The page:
Concerning my SWJ Blog post - The MEF Engagement Model and Al Qaeda -- Brian H. comments:
I think the analysis is somewhat overblown and abstract. There are other forces at play, now, in particular the existence of a central government which is selected formally by democratic means. The current compromise with sectarian or tribal blocs is unstable and will gradually or quickly erode under the pressure to actually perform. This provides a kind of power base for the Sattars of the world which is distinct from the traditional system; specifically, the ability to bridge the needs and wishes of a populace and the power levers and structures of a formal central government (and/or provincial government, as elections for those proceed.)
So the dynamics of tribal dominance and power-playing will probably fall into a degree of eclipse as it becomes clear they cannot access resources and make enduring agreements with wider communities inside Iraq. It will be telling if Sattar makes a move to become an "independent" player in the democratic mode. This would signal that evolution is proceeding apace.
As my reply is rather long for the comments section at the original site I'll post it here:
Thank you for your comments and the opportunity to engage you in conversation concerning perceptions and culture. I understand that your comments did not specifically address perceptions or culture for that matter but that is precisely the starting point for this conversation as well as any discussion concerning the conundrum that is Iraq or the global war on terror for that matter. Please accept my response in the spirit intended, specifically to further the discussion. "I would not speak so boldly if it was my due to be believed."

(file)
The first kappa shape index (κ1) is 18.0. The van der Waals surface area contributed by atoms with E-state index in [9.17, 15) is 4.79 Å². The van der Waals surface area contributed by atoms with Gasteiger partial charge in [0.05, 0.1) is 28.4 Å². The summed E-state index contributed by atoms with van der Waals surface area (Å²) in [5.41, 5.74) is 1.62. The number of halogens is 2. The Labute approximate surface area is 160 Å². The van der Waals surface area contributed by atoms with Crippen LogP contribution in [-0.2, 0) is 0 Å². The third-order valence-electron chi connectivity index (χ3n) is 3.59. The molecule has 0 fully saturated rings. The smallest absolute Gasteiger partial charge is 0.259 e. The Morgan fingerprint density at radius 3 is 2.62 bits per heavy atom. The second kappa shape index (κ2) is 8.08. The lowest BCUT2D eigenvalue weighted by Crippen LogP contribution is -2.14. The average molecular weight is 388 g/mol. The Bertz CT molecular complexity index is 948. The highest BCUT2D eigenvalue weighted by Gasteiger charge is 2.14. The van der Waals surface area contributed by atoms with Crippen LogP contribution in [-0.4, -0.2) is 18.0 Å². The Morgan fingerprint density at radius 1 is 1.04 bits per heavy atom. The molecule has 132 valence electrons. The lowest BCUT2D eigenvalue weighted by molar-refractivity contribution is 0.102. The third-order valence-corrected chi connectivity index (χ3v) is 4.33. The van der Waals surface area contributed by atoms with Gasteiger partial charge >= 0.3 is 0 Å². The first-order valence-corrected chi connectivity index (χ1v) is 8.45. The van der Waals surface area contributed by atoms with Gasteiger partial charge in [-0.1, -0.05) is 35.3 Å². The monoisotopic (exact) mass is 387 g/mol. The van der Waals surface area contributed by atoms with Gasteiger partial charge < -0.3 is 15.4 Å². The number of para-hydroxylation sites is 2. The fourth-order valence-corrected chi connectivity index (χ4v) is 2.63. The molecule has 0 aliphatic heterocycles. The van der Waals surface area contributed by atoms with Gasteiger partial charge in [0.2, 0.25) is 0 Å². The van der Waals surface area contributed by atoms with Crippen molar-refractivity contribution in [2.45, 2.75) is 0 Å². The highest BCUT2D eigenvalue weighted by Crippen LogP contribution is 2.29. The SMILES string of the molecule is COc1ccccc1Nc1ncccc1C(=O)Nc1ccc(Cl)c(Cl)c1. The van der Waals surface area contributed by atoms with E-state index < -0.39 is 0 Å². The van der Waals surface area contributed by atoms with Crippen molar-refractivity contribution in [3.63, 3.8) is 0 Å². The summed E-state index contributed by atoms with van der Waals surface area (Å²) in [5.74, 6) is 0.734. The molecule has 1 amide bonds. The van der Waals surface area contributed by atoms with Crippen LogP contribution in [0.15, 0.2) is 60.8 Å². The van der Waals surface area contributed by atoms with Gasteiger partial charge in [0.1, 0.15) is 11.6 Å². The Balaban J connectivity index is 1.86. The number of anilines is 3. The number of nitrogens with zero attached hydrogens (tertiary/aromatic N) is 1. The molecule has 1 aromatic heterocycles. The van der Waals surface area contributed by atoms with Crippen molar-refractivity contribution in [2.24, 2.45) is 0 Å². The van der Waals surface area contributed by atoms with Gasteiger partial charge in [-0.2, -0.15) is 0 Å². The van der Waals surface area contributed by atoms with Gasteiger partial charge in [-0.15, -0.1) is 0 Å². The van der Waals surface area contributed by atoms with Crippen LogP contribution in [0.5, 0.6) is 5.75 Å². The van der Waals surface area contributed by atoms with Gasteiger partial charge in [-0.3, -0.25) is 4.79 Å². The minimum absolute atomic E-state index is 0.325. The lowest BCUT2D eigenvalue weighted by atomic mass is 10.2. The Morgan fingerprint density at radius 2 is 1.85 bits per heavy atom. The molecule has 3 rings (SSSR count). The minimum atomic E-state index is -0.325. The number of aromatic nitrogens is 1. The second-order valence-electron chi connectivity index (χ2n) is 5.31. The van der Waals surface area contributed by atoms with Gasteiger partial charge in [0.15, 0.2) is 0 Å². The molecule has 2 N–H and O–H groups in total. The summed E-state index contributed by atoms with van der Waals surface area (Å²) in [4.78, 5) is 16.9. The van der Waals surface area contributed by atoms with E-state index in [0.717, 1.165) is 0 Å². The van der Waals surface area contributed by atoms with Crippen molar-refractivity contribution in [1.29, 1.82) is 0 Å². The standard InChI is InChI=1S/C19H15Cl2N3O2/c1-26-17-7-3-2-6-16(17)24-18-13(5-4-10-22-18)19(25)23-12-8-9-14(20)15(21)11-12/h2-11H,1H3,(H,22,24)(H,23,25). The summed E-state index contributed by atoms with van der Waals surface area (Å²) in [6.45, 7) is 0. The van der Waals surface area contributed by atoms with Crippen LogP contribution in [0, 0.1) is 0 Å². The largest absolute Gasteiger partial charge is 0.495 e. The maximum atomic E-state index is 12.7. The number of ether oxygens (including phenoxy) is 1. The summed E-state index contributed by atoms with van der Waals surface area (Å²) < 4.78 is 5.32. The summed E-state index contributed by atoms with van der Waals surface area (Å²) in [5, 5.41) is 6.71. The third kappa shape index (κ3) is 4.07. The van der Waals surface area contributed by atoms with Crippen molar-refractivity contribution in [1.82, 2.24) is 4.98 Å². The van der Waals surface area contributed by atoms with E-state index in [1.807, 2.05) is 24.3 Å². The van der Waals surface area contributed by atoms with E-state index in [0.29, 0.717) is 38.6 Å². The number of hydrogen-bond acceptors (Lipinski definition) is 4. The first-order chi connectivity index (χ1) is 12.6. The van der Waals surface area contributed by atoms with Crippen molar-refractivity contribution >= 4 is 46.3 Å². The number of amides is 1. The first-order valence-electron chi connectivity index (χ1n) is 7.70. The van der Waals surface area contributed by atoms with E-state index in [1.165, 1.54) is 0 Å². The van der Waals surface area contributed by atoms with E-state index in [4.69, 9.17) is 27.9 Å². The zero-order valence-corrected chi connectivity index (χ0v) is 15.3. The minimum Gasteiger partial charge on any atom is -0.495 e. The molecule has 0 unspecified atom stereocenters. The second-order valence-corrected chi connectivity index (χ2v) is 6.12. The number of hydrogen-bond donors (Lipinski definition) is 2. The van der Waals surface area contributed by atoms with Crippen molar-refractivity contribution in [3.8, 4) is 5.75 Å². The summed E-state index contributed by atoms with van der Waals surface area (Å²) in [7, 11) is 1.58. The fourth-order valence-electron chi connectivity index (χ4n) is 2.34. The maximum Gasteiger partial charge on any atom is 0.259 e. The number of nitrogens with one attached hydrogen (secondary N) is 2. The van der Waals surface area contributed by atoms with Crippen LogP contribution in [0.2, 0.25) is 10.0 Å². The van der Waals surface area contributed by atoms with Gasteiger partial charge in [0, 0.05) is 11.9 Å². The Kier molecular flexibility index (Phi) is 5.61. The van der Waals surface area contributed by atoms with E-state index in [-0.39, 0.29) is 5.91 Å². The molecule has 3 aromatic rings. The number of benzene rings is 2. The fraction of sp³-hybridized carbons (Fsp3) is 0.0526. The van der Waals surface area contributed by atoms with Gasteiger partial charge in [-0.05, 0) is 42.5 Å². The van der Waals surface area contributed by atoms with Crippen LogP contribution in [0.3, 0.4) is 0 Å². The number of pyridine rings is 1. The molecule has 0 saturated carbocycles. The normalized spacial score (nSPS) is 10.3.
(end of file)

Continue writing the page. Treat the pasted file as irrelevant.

I will address your first sentence directly. You state that "the analysis is somewhat overblown and abstract". Firstly, it is not a stand-alone analysis but a model. The model is intended as a tool; a means to structure our analysis as to what may actually be happening on the ground and why. It is intended to be an abstraction. It is a model and therefore an abstraction of the culture and society we are engaging. You may well be correct in your assessment that the model is overblown so I won't argue that point. I will ask that we might discuss your definition of "overblown" over drinks... I'll buy.
I firmly believe that the vital component of any COIN design is to effectively communicate intent within the cultural frame of reference of the target audience. Your comments lead me to believe that you have misunderstood the intent of the "model" which leads me to further suppose that you may not have actually studied the "engagement model" itself for it explicitly states that we are not talking about "tribes" but a "tribal ethos". The briefing introduces the concepts of "cultural operating codes" and coordinating messages" and how these influence and shape behavior in a tribal society, or stated differently, a society whose behavior is based on the tribal ethos.
The greatest challenge we all face, and many of your comments reflect this challenge, is our reluctance to see the "other" as they are or believe themselves to be and those motivating factors that shape behavior and decisions. Not everyone thinks or behaves the way we do. It is interesting to note that in your case I have failed to effectively communicating intent and will attempt to adapt my approach to fit your cultural frame of reference.